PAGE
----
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Can’t blame the GOP for trying
Republicans challenging the nominating petitions of Democrat Monica Martinez to run in the 3rd Senate District apparently don’t think they have a real chance of knocking the Suffolk County legislator off the ballot. Thursday was the deadline, according to the state’s byzantine election law, for the GOP to preserve the ability to ask a court to review any decisions made by the Suffolk Board of Elections.
The GOP’s failure to file ensures that Martinez will face GOP nominee Dean Murray, who is giving up his Assembly seat. The Senate seat, being vacated by Tom Croci, who returned to active duty in the Navy, is considered a tossup and could be key to determining which party will control the chamber.
Democrats involved in the campaign to control the Senate were alarmed when the Suffolk County Democratic Party filed only 1,497 signatures, fewer than those filed on behalf of other Democrats in targeted seats, and the GOP immediately challenged 948 of her signatures. Martinez said that was a “stunt” by the GOP to reignite a controversy that swirled around her in 2015, when she was knocked off the Democratic line because of faulty petitions. In that case, it was in a primary challenge by another Democrat, but still she won re-election on the Working Families and Independence party lines.
Yet GOP maneuvering this week does highlight the major problems Martinez might have in a district that tilts Democratic: All Democrats don’t row in the same direction. One party insider attributed the low number of signatures collected for Martinez to antipathy between her and Assemb. Phil Ramos, which might have led his followers to sit on their hands. After all, Ramos’ wife, Angela, ran against Martinez in a Democratic primary for the legislative seat last year. Several months later Ramos’ daughter, Tina, was demoted from her patronage job at the Board of Elections after the primary challenge, and replaced, no less, with Martinez’s sister-in-law.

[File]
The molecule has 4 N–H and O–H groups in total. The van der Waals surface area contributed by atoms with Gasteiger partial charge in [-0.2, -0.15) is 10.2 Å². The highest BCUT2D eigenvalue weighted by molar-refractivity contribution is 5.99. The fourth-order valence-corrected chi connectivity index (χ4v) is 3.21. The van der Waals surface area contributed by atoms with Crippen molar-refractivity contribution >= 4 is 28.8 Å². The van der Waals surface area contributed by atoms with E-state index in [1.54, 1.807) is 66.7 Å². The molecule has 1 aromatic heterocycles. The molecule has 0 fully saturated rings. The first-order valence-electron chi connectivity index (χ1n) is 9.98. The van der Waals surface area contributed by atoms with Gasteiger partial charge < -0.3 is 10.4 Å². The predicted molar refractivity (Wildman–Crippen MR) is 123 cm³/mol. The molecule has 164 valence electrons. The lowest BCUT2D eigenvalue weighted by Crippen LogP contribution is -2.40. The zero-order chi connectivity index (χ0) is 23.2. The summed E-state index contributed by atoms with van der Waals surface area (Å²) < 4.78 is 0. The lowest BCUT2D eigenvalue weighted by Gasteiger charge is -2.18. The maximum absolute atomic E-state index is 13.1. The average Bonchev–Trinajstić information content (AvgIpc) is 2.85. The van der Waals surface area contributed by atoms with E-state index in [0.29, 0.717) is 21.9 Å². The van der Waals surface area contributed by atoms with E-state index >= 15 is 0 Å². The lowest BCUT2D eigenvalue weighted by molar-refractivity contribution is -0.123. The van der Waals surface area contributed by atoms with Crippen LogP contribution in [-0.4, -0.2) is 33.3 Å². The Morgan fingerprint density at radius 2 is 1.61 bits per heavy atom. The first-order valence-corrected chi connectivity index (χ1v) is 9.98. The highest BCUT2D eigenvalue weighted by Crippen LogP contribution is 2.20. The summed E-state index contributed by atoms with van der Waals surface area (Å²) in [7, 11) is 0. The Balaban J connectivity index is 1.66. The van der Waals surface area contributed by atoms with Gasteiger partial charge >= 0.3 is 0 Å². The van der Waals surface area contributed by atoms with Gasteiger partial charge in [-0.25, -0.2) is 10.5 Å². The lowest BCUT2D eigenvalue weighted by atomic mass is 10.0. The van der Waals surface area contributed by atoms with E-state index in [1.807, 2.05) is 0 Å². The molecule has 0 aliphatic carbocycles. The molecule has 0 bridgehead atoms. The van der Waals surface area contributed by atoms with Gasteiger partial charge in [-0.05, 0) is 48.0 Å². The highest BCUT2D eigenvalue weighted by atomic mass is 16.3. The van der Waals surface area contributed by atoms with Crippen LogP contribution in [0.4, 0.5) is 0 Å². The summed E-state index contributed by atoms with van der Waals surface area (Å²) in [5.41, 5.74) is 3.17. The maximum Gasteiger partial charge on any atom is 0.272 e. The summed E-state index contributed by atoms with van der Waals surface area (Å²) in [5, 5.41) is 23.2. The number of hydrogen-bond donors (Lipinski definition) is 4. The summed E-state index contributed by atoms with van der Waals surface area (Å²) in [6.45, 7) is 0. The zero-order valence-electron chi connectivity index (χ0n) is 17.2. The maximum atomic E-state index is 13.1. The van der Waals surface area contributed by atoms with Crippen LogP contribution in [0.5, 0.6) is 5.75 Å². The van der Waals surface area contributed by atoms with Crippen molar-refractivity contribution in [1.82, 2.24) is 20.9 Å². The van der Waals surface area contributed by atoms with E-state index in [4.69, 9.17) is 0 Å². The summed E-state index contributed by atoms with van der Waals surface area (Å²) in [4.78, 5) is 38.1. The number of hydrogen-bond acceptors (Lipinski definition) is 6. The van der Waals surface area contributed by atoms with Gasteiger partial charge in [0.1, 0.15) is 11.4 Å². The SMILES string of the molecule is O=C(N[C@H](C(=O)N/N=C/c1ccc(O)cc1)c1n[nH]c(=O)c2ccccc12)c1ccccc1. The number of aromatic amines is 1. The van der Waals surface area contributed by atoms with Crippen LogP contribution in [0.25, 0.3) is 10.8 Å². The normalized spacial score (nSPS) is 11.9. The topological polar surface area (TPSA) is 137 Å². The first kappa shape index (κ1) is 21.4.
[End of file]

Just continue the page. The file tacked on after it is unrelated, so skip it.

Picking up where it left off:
Can’t blame the Islip GOP for taking a page out the playbook of the Brentwood Democrats.
The new Oyster Bay way?
Consider Seritage Growth Properties the guinea pig.
The real estate investment trust is proposing a mixed-use development for the 26.5-acre site in Hicksville previously occupied by Sears. The property, about a half-mile from the Hicksville train station, is ground zero of an experiment that will test the question: Can the Oyster Bay way really change?
Seritage, which is seeking approval to build 596 market-rate rental apartments, 240,000 square feet of retail and restaurant space, and five acres of green space, plans to file its draft environmental impact statement before Labor Day, officials said in previewing the plans Wednesday for the Newsday editorial board.
Once the draft environmental impact statement is filed, town officials will have to evaluate it and make a recommendation, and public hearings will be held. While the project does not require a zoning change, it does need town environmental, planning and site approvals, along with some permits and variances, before construction can begin.